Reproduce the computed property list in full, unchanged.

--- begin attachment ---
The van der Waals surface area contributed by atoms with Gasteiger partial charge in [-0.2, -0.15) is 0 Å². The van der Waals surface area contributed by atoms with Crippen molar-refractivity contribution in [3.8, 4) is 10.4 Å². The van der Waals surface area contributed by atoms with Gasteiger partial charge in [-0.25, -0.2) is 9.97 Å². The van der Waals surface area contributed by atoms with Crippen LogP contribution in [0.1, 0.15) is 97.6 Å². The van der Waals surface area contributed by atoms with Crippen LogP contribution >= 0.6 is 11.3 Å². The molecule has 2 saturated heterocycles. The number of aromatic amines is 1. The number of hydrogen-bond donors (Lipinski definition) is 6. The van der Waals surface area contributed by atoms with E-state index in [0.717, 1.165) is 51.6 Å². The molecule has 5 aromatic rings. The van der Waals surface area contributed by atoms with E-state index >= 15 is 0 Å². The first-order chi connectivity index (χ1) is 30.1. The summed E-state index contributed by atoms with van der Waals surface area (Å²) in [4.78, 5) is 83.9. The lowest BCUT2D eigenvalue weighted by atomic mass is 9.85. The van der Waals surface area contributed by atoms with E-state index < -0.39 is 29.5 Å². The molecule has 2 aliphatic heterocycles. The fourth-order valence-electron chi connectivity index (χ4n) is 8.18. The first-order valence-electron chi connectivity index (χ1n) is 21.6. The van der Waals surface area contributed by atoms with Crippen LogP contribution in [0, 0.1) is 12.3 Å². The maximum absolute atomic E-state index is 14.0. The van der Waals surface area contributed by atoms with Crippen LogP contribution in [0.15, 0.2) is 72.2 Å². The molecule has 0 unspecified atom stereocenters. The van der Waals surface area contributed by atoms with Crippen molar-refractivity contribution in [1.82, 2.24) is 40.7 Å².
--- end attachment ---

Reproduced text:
The van der Waals surface area contributed by atoms with Gasteiger partial charge in [-0.2, -0.15) is 0 Å². The van der Waals surface area contributed by atoms with Crippen molar-refractivity contribution in [3.8, 4) is 10.4 Å². The van der Waals surface area contributed by atoms with Gasteiger partial charge in [-0.25, -0.2) is 9.97 Å². The van der Waals surface area contributed by atoms with Crippen LogP contribution in [0.1, 0.15) is 97.6 Å². The van der Waals surface area contributed by atoms with Crippen LogP contribution >= 0.6 is 11.3 Å². The molecule has 2 saturated heterocycles. The number of aromatic amines is 1. The number of hydrogen-bond donors (Lipinski definition) is 6. The van der Waals surface area contributed by atoms with E-state index in [0.717, 1.165) is 51.6 Å². The molecule has 5 aromatic rings. The van der Waals surface area contributed by atoms with E-state index >= 15 is 0 Å². The first-order chi connectivity index (χ1) is 30.1. The summed E-state index contributed by atoms with van der Waals surface area (Å²) in [4.78, 5) is 83.9. The lowest BCUT2D eigenvalue weighted by atomic mass is 9.85. The van der Waals surface area contributed by atoms with E-state index < -0.39 is 29.5 Å². The molecule has 2 aliphatic heterocycles. The fourth-order valence-electron chi connectivity index (χ4n) is 8.18. The first-order valence-electron chi connectivity index (χ1n) is 21.6. The van der Waals surface area contributed by atoms with Crippen LogP contribution in [0, 0.1) is 12.3 Å². The maximum absolute atomic E-state index is 14.0. The van der Waals surface area contributed by atoms with Crippen LogP contribution in [0.15, 0.2) is 72.2 Å². The molecule has 0 unspecified atom stereocenters. The van der Waals surface area contributed by atoms with Crippen molar-refractivity contribution in [1.82, 2.24) is 40.7 Å².